The guys behind Carbonframerepair.com have more than 20 years of experience repairing composites, from U.S. Air Force aircraft to molded epoxy surfboards. They now apply that extensive knowledge to bringing broken frames and wheels back to life.
While some shops use tape to compress the patch, the company “vacuum-bag most of our repairs, which helps us achieve maximum compaction, squeezing out as much excess resin as possible.” That means a lighter, stronger patch.
They’re also experts in finishing and detailing, matching paint, clearcoat, and decals perfectly so only you will know your frame has been repaired at all.
Prices are based on the damage present, ranging from under $200 for a partial tube patch to $400 for “missing chunks of carbon or partially flattened tubes.” Clear coat is $75, and is required to gain carbonframerepair.com’s 5-year warranty. One color of paint is $100, and $250 will get you decal matching and up to 3 colors of paint.
Carbonframerepair.com offers a 5-year warranty on repairs, and a 1-year warranty on paint and detail work. Be aware, though, that “the warranty does not cover normal wear and tear, defects or failures from abuse, neglect, being an unmitigated hamfist, tightening carbon components with a 3-foot long breaker bar or doing some crazy ass MacGyver modification to your bike.”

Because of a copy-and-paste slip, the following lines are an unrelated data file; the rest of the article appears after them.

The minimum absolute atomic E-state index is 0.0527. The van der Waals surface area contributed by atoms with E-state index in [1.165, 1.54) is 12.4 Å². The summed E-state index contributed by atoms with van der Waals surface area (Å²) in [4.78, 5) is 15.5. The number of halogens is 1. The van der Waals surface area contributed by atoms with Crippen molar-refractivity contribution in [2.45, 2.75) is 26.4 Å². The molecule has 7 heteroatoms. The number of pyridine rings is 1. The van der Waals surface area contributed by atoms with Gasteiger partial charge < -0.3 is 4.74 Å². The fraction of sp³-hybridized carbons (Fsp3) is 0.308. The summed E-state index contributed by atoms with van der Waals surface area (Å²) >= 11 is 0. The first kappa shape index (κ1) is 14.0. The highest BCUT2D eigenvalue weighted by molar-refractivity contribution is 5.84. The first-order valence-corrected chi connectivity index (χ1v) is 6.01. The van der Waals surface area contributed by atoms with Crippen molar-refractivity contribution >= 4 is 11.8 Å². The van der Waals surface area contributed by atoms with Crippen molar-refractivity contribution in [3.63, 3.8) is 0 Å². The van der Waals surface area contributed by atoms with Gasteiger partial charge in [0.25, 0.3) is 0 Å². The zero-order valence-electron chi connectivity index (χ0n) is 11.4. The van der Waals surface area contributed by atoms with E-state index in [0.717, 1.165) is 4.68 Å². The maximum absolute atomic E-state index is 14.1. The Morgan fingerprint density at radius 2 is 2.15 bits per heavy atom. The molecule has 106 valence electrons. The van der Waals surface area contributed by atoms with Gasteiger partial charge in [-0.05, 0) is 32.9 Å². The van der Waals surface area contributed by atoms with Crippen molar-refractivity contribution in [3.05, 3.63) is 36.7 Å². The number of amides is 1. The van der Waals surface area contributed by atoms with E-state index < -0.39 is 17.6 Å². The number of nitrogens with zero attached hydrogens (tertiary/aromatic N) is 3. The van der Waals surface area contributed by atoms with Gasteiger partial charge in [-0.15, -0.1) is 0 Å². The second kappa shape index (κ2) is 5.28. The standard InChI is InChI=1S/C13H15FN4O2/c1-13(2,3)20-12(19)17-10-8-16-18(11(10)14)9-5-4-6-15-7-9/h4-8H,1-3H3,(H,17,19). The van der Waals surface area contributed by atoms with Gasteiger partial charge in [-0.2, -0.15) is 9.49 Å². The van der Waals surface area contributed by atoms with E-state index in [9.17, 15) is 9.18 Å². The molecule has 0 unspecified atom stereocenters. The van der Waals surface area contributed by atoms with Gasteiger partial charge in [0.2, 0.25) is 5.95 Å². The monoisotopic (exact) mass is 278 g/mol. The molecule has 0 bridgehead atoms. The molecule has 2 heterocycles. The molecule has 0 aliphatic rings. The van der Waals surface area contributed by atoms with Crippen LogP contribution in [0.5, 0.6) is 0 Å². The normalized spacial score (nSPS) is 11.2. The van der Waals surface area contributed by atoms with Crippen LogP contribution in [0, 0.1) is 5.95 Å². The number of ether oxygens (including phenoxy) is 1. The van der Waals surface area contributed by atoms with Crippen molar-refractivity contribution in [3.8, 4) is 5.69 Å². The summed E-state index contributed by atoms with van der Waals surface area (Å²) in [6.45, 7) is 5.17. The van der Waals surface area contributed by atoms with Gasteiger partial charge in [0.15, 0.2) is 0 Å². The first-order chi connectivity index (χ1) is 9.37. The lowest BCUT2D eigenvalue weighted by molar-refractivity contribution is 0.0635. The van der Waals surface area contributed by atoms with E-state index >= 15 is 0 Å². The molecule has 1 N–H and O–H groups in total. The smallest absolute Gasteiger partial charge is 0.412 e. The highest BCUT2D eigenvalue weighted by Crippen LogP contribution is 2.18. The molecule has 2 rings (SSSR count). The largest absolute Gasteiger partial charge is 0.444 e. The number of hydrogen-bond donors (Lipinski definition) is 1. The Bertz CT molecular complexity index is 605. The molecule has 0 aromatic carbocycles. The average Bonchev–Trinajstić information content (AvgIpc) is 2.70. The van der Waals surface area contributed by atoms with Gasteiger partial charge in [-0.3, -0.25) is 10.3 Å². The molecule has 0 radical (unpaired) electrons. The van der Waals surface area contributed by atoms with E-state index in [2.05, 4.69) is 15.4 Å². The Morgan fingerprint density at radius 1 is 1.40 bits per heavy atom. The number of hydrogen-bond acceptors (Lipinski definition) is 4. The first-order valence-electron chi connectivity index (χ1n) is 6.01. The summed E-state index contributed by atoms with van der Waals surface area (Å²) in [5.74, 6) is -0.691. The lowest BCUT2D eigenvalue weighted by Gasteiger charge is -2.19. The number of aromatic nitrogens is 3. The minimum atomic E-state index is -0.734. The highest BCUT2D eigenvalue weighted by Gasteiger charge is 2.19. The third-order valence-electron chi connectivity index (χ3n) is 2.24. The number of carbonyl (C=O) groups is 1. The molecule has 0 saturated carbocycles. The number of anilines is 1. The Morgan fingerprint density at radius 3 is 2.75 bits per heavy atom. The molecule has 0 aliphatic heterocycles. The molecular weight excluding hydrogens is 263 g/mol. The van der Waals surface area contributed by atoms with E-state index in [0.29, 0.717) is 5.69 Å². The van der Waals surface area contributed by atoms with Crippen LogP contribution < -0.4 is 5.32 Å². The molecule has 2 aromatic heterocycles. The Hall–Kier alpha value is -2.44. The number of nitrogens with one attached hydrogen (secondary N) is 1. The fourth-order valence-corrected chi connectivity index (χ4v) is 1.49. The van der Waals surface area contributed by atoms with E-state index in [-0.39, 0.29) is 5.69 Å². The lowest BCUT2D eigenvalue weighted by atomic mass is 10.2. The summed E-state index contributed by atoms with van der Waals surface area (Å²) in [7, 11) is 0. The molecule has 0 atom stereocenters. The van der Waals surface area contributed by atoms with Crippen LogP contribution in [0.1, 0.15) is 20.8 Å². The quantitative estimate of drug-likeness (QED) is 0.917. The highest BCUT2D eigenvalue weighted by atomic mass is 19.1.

Response to the VeloNews.com frame:
Kurt Gensheimer responded quickly to our query, but was hesitant to put a definitive number on the repair without seeing it first hand:
From just the photograph, a ballpark estimate for repair only would be $250-$300. But it’s impossible to tell the extent of damage to a frame by what’s visible on the outside. That crack could potentially wrap halfway or all the way around the tube, which would alter the repair cost. We wouldn’t know for sure until we inspected the frame or actually cut out all the damage.
Although the frame would be repaired and rideable, clearcoat is really a requirement because if left unpainted, UV rays can damage the resin system holding the carbon fiber, causing delamination and compromising structural integrity.
That clearcoat would add $75 to the cost, putting the total at $325 assuming the damage isn’t more extensive than what’s visible in the photo.